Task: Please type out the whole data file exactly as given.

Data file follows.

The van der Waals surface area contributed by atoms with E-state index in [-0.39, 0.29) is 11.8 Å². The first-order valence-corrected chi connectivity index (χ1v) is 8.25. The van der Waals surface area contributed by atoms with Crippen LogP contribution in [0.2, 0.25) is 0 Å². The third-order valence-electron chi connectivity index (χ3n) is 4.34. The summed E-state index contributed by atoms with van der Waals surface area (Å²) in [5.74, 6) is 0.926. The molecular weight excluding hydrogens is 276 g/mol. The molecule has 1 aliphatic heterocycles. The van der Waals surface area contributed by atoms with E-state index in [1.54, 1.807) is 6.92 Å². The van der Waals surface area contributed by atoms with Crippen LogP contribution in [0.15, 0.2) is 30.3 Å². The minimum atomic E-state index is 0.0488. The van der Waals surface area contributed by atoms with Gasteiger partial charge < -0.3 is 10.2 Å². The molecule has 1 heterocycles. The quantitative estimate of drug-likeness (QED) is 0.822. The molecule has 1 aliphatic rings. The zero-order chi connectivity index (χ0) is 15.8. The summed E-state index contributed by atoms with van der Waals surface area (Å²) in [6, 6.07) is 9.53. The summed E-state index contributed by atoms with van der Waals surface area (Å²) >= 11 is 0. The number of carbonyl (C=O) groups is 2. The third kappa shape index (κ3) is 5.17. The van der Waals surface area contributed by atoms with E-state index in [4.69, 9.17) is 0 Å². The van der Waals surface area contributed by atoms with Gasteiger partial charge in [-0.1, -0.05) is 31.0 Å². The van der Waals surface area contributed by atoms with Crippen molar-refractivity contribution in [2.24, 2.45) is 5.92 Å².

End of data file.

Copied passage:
The van der Waals surface area contributed by atoms with E-state index in [-0.39, 0.29) is 11.8 Å². The first-order valence-corrected chi connectivity index (χ1v) is 8.25. The van der Waals surface area contributed by atoms with Crippen LogP contribution in [0.2, 0.25) is 0 Å². The third-order valence-electron chi connectivity index (χ3n) is 4.34. The summed E-state index contributed by atoms with van der Waals surface area (Å²) in [5.74, 6) is 0.926. The molecular weight excluding hydrogens is 276 g/mol. The molecule has 1 aliphatic heterocycles. The van der Waals surface area contributed by atoms with E-state index in [1.54, 1.807) is 6.92 Å². The van der Waals surface area contributed by atoms with Crippen LogP contribution in [0.15, 0.2) is 30.3 Å². The minimum atomic E-state index is 0.0488. The van der Waals surface area contributed by atoms with Gasteiger partial charge < -0.3 is 10.2 Å². The molecule has 1 heterocycles. The quantitative estimate of drug-likeness (QED) is 0.822. The molecule has 1 aliphatic rings. The zero-order chi connectivity index (χ0) is 15.8. The summed E-state index contributed by atoms with van der Waals surface area (Å²) in [6, 6.07) is 9.53. The summed E-state index contributed by atoms with van der Waals surface area (Å²) >= 11 is 0. The number of carbonyl (C=O) groups is 2. The third kappa shape index (κ3) is 5.17. The van der Waals surface area contributed by atoms with E-state index in [4.69, 9.17) is 0 Å². The van der Waals surface area contributed by atoms with Gasteiger partial charge in [-0.1, -0.05) is 31.0 Å². The van der Waals surface area contributed by atoms with Crippen molar-refractivity contribution in [2.24, 2.45) is 5.92 Å².